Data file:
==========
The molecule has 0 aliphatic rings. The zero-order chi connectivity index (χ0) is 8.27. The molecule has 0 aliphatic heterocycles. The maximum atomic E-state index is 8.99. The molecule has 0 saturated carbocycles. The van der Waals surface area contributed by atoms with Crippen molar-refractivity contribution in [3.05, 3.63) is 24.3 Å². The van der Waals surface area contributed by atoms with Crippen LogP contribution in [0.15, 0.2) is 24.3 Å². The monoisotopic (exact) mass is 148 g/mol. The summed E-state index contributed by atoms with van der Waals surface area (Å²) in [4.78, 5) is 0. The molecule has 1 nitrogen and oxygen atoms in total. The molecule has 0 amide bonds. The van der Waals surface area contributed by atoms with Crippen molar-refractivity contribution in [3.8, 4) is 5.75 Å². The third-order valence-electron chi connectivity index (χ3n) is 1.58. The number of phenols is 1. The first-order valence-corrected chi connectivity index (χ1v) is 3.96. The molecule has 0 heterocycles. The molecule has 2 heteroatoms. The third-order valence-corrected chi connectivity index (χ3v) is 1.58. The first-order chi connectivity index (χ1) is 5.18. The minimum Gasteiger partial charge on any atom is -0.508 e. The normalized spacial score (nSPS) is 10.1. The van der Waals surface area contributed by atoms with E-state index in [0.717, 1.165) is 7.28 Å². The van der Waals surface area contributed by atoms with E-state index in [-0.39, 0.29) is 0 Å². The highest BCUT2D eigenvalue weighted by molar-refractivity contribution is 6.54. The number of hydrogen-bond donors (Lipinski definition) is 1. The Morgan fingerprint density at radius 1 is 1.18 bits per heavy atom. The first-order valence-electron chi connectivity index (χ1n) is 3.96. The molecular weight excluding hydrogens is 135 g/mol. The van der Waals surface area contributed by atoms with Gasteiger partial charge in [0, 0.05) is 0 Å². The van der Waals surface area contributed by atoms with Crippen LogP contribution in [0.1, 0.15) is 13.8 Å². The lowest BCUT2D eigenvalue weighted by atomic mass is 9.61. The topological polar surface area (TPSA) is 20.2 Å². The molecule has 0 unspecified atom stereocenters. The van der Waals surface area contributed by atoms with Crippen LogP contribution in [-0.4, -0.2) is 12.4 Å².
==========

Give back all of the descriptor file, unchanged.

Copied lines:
The molecule has 0 aliphatic rings. The zero-order chi connectivity index (χ0) is 8.27. The molecule has 0 aliphatic heterocycles. The maximum atomic E-state index is 8.99. The molecule has 0 saturated carbocycles. The van der Waals surface area contributed by atoms with Crippen molar-refractivity contribution in [3.05, 3.63) is 24.3 Å². The van der Waals surface area contributed by atoms with Crippen LogP contribution in [0.15, 0.2) is 24.3 Å². The monoisotopic (exact) mass is 148 g/mol. The summed E-state index contributed by atoms with van der Waals surface area (Å²) in [4.78, 5) is 0. The molecule has 1 nitrogen and oxygen atoms in total. The molecule has 0 amide bonds. The van der Waals surface area contributed by atoms with Crippen molar-refractivity contribution in [3.8, 4) is 5.75 Å². The third-order valence-electron chi connectivity index (χ3n) is 1.58. The number of phenols is 1. The first-order valence-corrected chi connectivity index (χ1v) is 3.96. The molecule has 0 heterocycles. The molecule has 2 heteroatoms. The third-order valence-corrected chi connectivity index (χ3v) is 1.58. The first-order chi connectivity index (χ1) is 5.18. The minimum Gasteiger partial charge on any atom is -0.508 e. The normalized spacial score (nSPS) is 10.1. The van der Waals surface area contributed by atoms with E-state index in [0.717, 1.165) is 7.28 Å². The van der Waals surface area contributed by atoms with E-state index in [-0.39, 0.29) is 0 Å². The highest BCUT2D eigenvalue weighted by molar-refractivity contribution is 6.54. The number of hydrogen-bond donors (Lipinski definition) is 1. The Morgan fingerprint density at radius 1 is 1.18 bits per heavy atom. The first-order valence-electron chi connectivity index (χ1n) is 3.96. The molecular weight excluding hydrogens is 135 g/mol. The van der Waals surface area contributed by atoms with Gasteiger partial charge in [0, 0.05) is 0 Å². The van der Waals surface area contributed by atoms with Crippen LogP contribution in [0.1, 0.15) is 13.8 Å². The lowest BCUT2D eigenvalue weighted by atomic mass is 9.61. The topological polar surface area (TPSA) is 20.2 Å². The molecule has 0 unspecified atom stereocenters. The van der Waals surface area contributed by atoms with Crippen LogP contribution in [-0.4, -0.2) is 12.4 Å².